Extracellular ATP reduced cell attachment on type I collagen.
The steady flow results showed that ATP reduced cell attachment on type I collagen (Fig. 11A). After a 20-min flow, ∼5% of ATP-treated MC3T3-E1 cells remained adherent on the surface, while 40% of control cells remained adherent. Quantitative RT-PCR showed that ATP reduced the expression of integrin α1 by 60% on day 5; the expression of α2, α3, and β1 was not changed (Fig. 11B). The time course showed that the reduction in the expression of integrin α1 occurred from 24 h after addition of ATP and reached the lowest level on day 3 (Fig. 11C).
Bone is a dynamic, living tissue, whose structure and shape are maintained through a tightly coupled process of bone remodeling: bone resorption and bone formation (37). The timing and sequence of these two processes are tightly regulated by various factors (37). The detailed mechanisms are still not clear. However, bone remodeling is regulated by both cytokines and mechanical loading (3, 13). All of these regulators are systemic signals, but bone remodeling is a localized process. How bone tissue converts these systemic effectors to localized signals is not clear. Bowler et al. (3) have reported that extracellular nucleotides could sensitize the parathyroid hormone receptor by interacting with P2Y receptors and therefore augment local cellular responses to parathyroid stimulation in osteoblastic cells. Ostrom et al. (33) also reported that ATP could act as a key determinant in the set point of signal transduction pathways. These studies indicate a possible mechanism explaining how bone cells convert a systemic signal, such as parathyroid hormone stimulation, into a local cellular response. In a previous study, our laboratory (42) has shown that mechanical loading, another systemic stimulus, may be converted into a local response through local elaboration of extracellular nucleotides. The results in the present study indicate that both P2X and P2Y receptors are responsible for modulating the prestress levels of osteoblasts.
ATP release by mechanical loading (fluid flow, tension, and compression) is a physiological phenomenon found in many cell types (7, 33). The local ATP concentration resulting from a nonlytic mechanism can reach the micromolar range in the vicinity of the cell membrane (2). All cells contain a high concentration of intracellular ATP (1–5 mM), as well as the capacity to release ATP (3). In addition, increased blood flow associated with a general inflammatory response could greatly increase the nucleotide concentration to the millimolar level upon platelet aggregation (3). Therefore, at the sites of tissue injury, wounding, or bone fracture, a high local ATP concentration could be present.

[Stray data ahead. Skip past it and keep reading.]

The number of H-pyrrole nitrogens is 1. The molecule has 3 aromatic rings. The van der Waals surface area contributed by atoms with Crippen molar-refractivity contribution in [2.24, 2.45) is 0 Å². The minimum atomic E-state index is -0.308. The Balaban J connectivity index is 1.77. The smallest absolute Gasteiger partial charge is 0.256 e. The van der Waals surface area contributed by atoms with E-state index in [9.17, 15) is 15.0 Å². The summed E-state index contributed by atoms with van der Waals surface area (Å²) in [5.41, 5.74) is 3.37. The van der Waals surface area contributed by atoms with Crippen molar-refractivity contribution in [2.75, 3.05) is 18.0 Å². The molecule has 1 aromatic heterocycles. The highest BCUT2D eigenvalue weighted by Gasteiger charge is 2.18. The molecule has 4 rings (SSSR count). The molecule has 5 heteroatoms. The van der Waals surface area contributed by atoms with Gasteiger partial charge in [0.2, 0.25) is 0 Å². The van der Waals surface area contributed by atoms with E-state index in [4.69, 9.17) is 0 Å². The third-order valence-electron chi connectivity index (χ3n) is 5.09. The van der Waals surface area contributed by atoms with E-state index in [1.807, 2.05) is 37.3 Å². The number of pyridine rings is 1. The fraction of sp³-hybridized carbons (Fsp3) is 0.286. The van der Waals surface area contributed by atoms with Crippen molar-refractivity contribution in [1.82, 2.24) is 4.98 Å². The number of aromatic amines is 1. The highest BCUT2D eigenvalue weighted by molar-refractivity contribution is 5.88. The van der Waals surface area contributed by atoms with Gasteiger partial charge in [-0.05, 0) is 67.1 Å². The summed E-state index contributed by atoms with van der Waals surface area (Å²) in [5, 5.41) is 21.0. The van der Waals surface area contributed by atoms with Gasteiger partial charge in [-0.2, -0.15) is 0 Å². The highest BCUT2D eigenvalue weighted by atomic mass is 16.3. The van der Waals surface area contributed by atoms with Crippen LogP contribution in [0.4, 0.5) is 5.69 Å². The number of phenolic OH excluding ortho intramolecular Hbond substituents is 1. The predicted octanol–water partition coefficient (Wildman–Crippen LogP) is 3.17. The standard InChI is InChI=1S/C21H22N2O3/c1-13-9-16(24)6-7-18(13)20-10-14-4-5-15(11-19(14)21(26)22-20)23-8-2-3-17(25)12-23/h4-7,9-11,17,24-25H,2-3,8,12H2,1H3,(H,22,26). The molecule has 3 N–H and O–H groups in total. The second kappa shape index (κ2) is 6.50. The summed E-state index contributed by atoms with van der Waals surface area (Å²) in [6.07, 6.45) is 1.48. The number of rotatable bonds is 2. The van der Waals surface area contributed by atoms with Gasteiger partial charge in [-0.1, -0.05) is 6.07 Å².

Osteoblasts express purinoceptors and respond to ATP (3, 21). Mechanical stimuli induce release of ATP from bone cells (3). Purines and pyrimidines are clearly involved in osteoblast responses to chemical and physical stimuli and share interacting pathways (3). However, it is difficult to clearly address the role of a specific P2 receptor in a given cellular function due to the overlap of reactivity of the ligands for P2 receptors and lack of specific inhibitors for each individual P2 receptor (4). PPADS is a P2X-preferring antagonist, but it does not inhibit P2X4 receptor (30); mATP is an agonist for P2X receptors, but not for P2X4 (30). The PPADS/mATP-insensitive, ATP-induced reduction in gel compaction indicates that P2X4 receptor may be involved. The sensitivity of gel compaction to BzBzATP at 100 μM further suggests the potential involvement of P2X4 receptor. However, most of the available data about P2 receptors were from the studies on heterologously expressed human or rat proteins (30), and it has been shown that P2 receptors from human and rat may respond differently to ATP, even though they shared high homology in amino acid sequences (24). Therefore, without further direct evidence, we cannot prove that P2X4 is the only P2X receptor that is involved in this process: some other P2X receptors, which are not sensitive to mATP or PPADS, but activated by BzBzATP, may also be involved. The sensitivity of gel compaction to ATP, ADP, and UTP indicates that P2Y receptor(s) is (are) also involved. We were not able to define which P2Y receptors may be involved due to the lack of specific P2Y inhibitors. Since the P2Y2 receptor was not involved, the other ATP/UTP-responsive receptor, P2Y4, may be the most likely candidate. However, it was reported that ATP is an antagonist of the human P2Y4 receptor (24). It was shown in the present study that ATP reduced the compaction rate of BATs populated not only with mouse osteoblasts but also with human osteoblasts. Therefore, it is unlikely that the P2Y4 receptor is involved in gel compaction. None of the known P2Y receptors, except P2Y2 and P2Y4, respond to both UTP and ATP (11, 23). Therefore, these results indicate that there may be a novel, unidentified P2Y receptor involved in this process. It was also observed that PPADS alone reduced the compaction rate during the first 48-h incubation. It has been reported that PPADS acts as an antagonist of inositol 1,4,5-trisphosphate (43) and inhibition of phosphatidylinositol 3-kinase blocked FBS-induced collagen gel compaction (48). Therefore, PPADS may reduce the gel compaction rate by blocking the functions of inositol 1,4,5-trisphosphate. However, PPADS did not affect the compaction rate after 48 h, which indicates that different signaling pathways may be involved at the initial stage vs. later stage of gel compaction. This switch may be due to the changes in cell shape and intracellular tension that occur during gel compaction (18).